i’m so tired

yesterday, i had the pleasure of sitting beside two mothers, both with babies. one was armed with weisbluth’s healthy sleep habits, happy child. the two began to talk about sleep training. i began to smile, thinking about the joys of sleep training (or lack thereof) my kids.

in order to fully prepare yourself for sleep training, you ought to first start by watching a 72-hour marathon of something truly awful, never once allowing yourself to rest. (i recommend something like saved by the bell. or caillou. or, perhaps, jerry springer?) intermittently, you need to start a painful discussion with your partner every six hours or so, just so that you can get yourself swirled into an emotional fever pitch. fight about money? your in-laws? your politics? his wandering eye? whatever gets you truly exhausted and exasperated — that’s your topic. also, whack yourself in the head a few times. sporadically, of course, and not enough to cause brain damage. maybe you shouldn’t eat much, either, during this time.

once you’ve completed torture time, get ready to rumble.

seriously, i thought i was going to lose my mind when BC was a baby. nevermind that she had reflux, was colicky, did not gain weight well, and was often sick. she never. ever. slept. my mother would try to make me feel better: she’s always awake because she’s so smart — she’s curious about the world. [note to self: must remember this line when BC’s first child never sleeps.] but all the books i read said that a child naps a certain number of hours, a child goes to bed for certain hours.

BC never did either.

i would start the nightly walk with BC once the colic started. i sang the entire Beatles repertoire, i sang plenty of the crosby, stills, nash catalog, and of course, i sang her nightly bedtime song:

sometimes, i’d get tricky and sing it this way:

the girl loved my singing, but she’d never settle down to sleep. i’d rock her, she’d nap, i’d put her down, she’d wake up screaming. i had to feed her every time she wanted food — she was a poor weight gainer, so i was shoving a bottle at her every time i could, all hours, all the time. it was a dance that led her to poor sleep habits for awhile and led me to a horrific case of shingles.

girlfriend didn’t have a full night of sleep until she was 18 months old.

when jools started down that path, there was no way on Dog’s Green Earth we were reliving that fun. see, i am from the rock the child to sleep attachment parenting front but my husband is from the shut the door and let him scream until next tuesday front. (not to be confused with those women from venus and men from mars fronts.) in short, we could not agree.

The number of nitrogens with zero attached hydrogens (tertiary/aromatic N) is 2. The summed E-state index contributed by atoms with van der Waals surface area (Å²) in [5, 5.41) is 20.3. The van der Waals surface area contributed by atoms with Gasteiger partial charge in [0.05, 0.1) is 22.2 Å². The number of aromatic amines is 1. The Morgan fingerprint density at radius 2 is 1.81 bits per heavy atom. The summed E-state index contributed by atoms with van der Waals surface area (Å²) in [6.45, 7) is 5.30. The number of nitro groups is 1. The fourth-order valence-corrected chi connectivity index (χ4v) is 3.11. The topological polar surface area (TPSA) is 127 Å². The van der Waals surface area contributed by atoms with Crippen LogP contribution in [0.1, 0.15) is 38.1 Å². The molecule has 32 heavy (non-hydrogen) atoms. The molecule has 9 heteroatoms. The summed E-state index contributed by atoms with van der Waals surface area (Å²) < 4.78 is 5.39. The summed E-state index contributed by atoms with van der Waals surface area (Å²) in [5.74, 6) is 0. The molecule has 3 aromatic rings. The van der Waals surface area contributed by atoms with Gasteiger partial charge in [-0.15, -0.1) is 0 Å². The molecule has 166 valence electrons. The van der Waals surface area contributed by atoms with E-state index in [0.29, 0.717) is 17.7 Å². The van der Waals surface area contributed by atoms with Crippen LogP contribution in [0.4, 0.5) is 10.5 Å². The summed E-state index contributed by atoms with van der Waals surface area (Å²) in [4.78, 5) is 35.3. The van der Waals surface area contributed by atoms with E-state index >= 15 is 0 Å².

there was a time when i’d laugh at the idea of paying for someone to help you learn parenting skills. i laugh no more. the woman who saved our sleep, our marriage, our sanity, cost us very little compared to what she gave us: she got BS and me on the same page about sleep training (read: gentle ferberization), and she got jools sleeping perfectly in no time. she gave us a plan; we followed it. and. it. worked.

i have friends who are serious attachment parenting people; and if that works for them, i am happy. live and let live. i think different kids have different temperaments, and so what works for one child may not work for them all. for me? well, i was always afraid i would roll over on a baby if i co-slept. i was that tired. and the funny thing that i notice about some of my friends who let the kids sleep in their rooms — they have a hell of a time getting their kids out of their bedrooms and into their own rooms later on.

so now, our sleep is interrupted more by other things: sick kids, kids who fear the impending death of their mother, angst. but we turn on our nighttime music, cuddle up with whatever (or whoever) is near, and attempt to re-enter that magical realm of morpheus.

so, as i listened to the mothers — one, a mother of a three-month old, and the other, a mother of a toddler and a newborn — talk about sleep theories, i chuckled to myself.

been there. done that. and ain’t going back.


2 Responses to “i’m so tired”

  1. Just a quick note here to add to sleep-observations on co-sleeping: we co-slept with Rosie for her first six months (or more, it’s a little fuzzy) and she’s been the best, conking the night out solid in her own bed for the past three years; we did NOT co-sleep with Dash, but darn it, now that he’s in a big-boy bed, he’s scampering over to climb in with us every. freaking. night.

    I hope you get some solid sleep soon. If only we all could sleep like Rosie is now! (don’t jinx it!)

  2. Oh my good NESS I too would not go back and the Sleep Lady was worth every penny. !!

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